The El Fénix Project: Interview with Matt Graylee from Raw Material

One of the many problems coffee farmers across the globe face is the lack of control over market price. When prices plunge, many end up selling their produce below the cost of production, making coffee farming economically unsustainable, not to mention emotionally grinding. If you combine that with the lack of government subsidies common to many countries and brutal interest rates on loans one starts to wonder how small farms are even feasible.

In 2013, Colombian coffee producers made headlines due to major strikes that led to fuel and food shortages, protester deaths and the army on the streets. The claim was that the government exposed farmers to the international market and volatile trade deals but didn’t invest in the agricultural sector so that they could face the competition. That’s where Raw Material comes in – a green coffee production and trading company committed to improve equitability along the supply chain.

Three years after the strikes Raw Material ran a widely popular Kickstarter campaign and got funding for the El Fénix project to develop an advanced community wet mill in Calarcá, Colombia. The project’s logic is simple. Better post-harvest processing improves cup quality significantly and gives farmers more control over the final product. Consistently better coffee means access to the specialty market, which rewards quality by paying premiums and where prices are more predictable. This leads to more money within the community, which means equals social and economical sustainability.

This is just the beginning. El Fénix will have a cupping lab and will be able to roast as well, welcoming coffee professionals from overseas to see how the project is working at first hand, thus creating closer connections within the supply chain. Raw Material estimates the first crop to achieve Specialty standards will be with the project’s backers in 2020 and, as one of them, we are very excited to follow the company’s updates and to know more about the Pink Bourbon lot destined for our roastery.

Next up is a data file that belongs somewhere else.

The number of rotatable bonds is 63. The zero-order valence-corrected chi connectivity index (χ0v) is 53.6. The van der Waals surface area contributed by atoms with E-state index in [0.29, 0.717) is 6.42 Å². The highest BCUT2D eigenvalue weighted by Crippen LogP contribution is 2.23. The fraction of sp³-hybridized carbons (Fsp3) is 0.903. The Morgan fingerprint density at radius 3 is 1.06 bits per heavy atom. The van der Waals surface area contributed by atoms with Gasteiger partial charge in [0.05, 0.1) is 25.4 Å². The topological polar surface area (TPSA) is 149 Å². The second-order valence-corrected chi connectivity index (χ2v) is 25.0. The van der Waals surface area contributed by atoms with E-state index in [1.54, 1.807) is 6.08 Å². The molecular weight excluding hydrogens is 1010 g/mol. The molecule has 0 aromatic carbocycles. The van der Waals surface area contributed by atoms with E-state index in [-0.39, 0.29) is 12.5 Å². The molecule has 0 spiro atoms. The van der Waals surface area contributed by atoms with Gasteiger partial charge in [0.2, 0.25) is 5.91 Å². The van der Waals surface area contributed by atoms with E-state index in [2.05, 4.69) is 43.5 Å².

As we’ve extended the opportunity to back the project to our customers, we believe you should get to know what’s behind this amazing initiative too. That’s why we interviewed Raw Material’s director Matt Graylee, one of the main people responsible for making El Fénix possible. With such a deep insight into the supply chain, Matt’s interview is a  true lesson in coffee. Editing it would feel like leaving out valuable information, so we decided to publish it in full. If good coffee takes time, a good read does too. Matt speaks about price volatility, access to capital, labour, planning and efficiency. These might not be “sexy” subjects as he puts it, but these are the things that really make a difference. Enjoy!

Matt and Miguel with sacks of coffee ready for export in Pitalito, Colombia (Photo: Raw Material)


Ancoats Coffee: What were RM’s motivations to start the El Fénix project?

Matt Graylee: El Fénix is a project that epitomises Raw Material’s goal. There is a widely understood systematic problem in traditional coffee supply chains that sees farmers receive low and volatile prices for their coffee. These market characteristics have grave consequences, directly for individuals and indirectly in broader society. At the same time, the popularity of coffee and the willingness to pay for it at the consumption end continues to grow. This second situation signals to us a partial solution to the first. Our purpose is to create stable and sustainable supply chains that generate opportunities for farmers and communities to create more value from their production. El Fénix is part of one of these supply chains, designed to fit the particular circumstance of the region.

Ancoats Coffee: How did you choose the location to put the project in place?

Matt Graylee: In our neighbourhood, the average coffee farming family generates a profit the equivalent of between £800 and £1,500/annum. This is after working a 1.5Ha plot producing approximately 3.5T of parchment, and is less income than would be created by family members each working any other minimum wage job. This is why people write about “the ageing population of coffee farmers”; this is a predictable response to incentives. Meanwhile, access to a market willing to pay slightly more opens up new options and opportunities. It was clear that supply to the specialty market would be positive for this region, and many others too. We spent half a decade in coffee producing countries running pilot programs, building community, and trialling many different elements that would become part of El Fénix. Calarcá arose as an excellent choice for our first big project. The community wet mill concept was unheard of here, and therefore new efficiencies were possible. The proximity to the airport is perfect considering our plan to include many roasters from overseas, and the location also meets the standard requirements; altitude, soil, rainfall, aspect, and sunshine hours.